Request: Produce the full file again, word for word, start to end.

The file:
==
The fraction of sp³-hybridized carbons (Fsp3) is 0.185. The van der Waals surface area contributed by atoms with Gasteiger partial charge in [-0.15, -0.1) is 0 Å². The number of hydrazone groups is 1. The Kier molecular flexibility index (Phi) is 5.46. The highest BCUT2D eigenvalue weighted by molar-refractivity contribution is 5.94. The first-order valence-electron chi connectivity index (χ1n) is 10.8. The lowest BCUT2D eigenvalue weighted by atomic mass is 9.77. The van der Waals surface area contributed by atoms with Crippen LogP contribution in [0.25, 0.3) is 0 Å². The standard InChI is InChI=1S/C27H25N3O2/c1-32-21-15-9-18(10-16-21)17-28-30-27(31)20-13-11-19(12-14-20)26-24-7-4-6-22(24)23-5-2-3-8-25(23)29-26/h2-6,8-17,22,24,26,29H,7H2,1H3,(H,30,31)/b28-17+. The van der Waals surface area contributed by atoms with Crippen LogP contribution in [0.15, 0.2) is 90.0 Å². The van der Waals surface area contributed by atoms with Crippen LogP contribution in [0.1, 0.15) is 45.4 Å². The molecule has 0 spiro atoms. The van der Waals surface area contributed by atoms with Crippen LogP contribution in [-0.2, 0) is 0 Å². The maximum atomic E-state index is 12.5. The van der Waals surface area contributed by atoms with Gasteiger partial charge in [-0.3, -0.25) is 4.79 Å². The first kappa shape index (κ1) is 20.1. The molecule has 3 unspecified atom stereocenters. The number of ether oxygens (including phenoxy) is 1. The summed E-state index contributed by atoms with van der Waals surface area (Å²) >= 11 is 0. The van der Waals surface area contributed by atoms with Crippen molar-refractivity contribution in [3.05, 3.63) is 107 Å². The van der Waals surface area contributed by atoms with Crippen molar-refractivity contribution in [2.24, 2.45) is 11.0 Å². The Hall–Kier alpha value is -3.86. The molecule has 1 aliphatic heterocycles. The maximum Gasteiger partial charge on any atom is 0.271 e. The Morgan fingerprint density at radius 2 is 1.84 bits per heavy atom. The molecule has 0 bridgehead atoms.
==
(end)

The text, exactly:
The fraction of sp³-hybridized carbons (Fsp3) is 0.185. The van der Waals surface area contributed by atoms with Gasteiger partial charge in [-0.15, -0.1) is 0 Å². The number of hydrazone groups is 1. The Kier molecular flexibility index (Phi) is 5.46. The highest BCUT2D eigenvalue weighted by molar-refractivity contribution is 5.94. The first-order valence-electron chi connectivity index (χ1n) is 10.8. The lowest BCUT2D eigenvalue weighted by atomic mass is 9.77. The van der Waals surface area contributed by atoms with Crippen LogP contribution in [0.25, 0.3) is 0 Å². The standard InChI is InChI=1S/C27H25N3O2/c1-32-21-15-9-18(10-16-21)17-28-30-27(31)20-13-11-19(12-14-20)26-24-7-4-6-22(24)23-5-2-3-8-25(23)29-26/h2-6,8-17,22,24,26,29H,7H2,1H3,(H,30,31)/b28-17+. The van der Waals surface area contributed by atoms with Crippen LogP contribution in [0.15, 0.2) is 90.0 Å². The van der Waals surface area contributed by atoms with Crippen LogP contribution in [0.1, 0.15) is 45.4 Å². The molecule has 0 spiro atoms. The van der Waals surface area contributed by atoms with Crippen LogP contribution in [-0.2, 0) is 0 Å². The maximum atomic E-state index is 12.5. The van der Waals surface area contributed by atoms with Gasteiger partial charge in [-0.3, -0.25) is 4.79 Å². The first kappa shape index (κ1) is 20.1. The molecule has 3 unspecified atom stereocenters. The number of ether oxygens (including phenoxy) is 1. The summed E-state index contributed by atoms with van der Waals surface area (Å²) >= 11 is 0. The van der Waals surface area contributed by atoms with Crippen molar-refractivity contribution in [3.05, 3.63) is 107 Å². The van der Waals surface area contributed by atoms with Crippen molar-refractivity contribution in [2.24, 2.45) is 11.0 Å². The Hall–Kier alpha value is -3.86. The molecule has 1 aliphatic heterocycles. The maximum Gasteiger partial charge on any atom is 0.271 e. The Morgan fingerprint density at radius 2 is 1.84 bits per heavy atom. The molecule has 0 bridgehead atoms.